Little wonder, then, when the Blues' supporters feared the worst two minutes after the break when McGreal turned a low Ashton cross into his own net. But they should know Town can always score goals and they reached the 50 mark in the league when Kuqi won the ball in the air and Magilton in turn pushed out wide for Richards to cross and the Finland international finished with a powerful header.

But the table-football-style game continued as weak defending prevailed once more. This time Anthony Tonkin was allowed to cross and Richard Naylor could only clear as far as Ben Rix whose shot was blocked by Davis but fell against Richards and ricocheted back into the net. Much like those untidy scrambles on the machine.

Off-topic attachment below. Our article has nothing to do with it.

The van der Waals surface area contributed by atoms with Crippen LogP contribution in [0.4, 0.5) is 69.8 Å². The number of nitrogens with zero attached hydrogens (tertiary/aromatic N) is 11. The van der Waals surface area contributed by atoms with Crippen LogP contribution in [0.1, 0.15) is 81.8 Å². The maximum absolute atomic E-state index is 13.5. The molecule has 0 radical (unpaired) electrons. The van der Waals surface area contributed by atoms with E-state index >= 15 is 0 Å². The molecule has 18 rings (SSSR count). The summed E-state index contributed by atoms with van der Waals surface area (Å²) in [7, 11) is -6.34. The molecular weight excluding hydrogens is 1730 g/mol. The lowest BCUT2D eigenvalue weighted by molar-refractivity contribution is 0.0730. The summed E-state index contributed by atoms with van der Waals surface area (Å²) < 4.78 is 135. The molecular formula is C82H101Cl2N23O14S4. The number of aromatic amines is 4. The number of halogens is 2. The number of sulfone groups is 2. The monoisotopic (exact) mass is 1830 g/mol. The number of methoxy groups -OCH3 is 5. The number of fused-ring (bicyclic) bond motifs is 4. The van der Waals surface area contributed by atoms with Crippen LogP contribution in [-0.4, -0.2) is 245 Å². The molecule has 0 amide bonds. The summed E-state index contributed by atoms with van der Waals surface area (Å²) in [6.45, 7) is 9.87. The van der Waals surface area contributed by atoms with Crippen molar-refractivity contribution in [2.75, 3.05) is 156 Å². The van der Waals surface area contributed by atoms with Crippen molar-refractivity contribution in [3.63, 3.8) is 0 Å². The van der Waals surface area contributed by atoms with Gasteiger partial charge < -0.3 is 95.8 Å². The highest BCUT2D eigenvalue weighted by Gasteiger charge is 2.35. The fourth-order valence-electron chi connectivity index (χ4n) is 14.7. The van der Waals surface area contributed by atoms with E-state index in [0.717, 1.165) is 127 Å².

But if you ever want a goal hero look no further than Martijn Reuser who once again made an impact.

He still claims the winner at West Ham was his, although it was credited to Counago, his free kick which went under the Derby keeper recently was turned in by Kuqi and last week, at Reading, one of his corners was finished by McGreal.

This time there was no doubting it was a Reuser goal. He picked the ball up wide on the Town right turned inside and hit a wonderful, venomous, curling shot, into Ince's top right-hand corner. Make no mistake – he meant it.

When Counago finished from 22 yards with a low curling shot, which Ince got his hands to but could not beat away, that should have been the end of the worry.

But oh no. Not this Ipswich. Indeed, Wright went searching for a goal against his old club and Ince pulled off a good one-handed stop to deny him.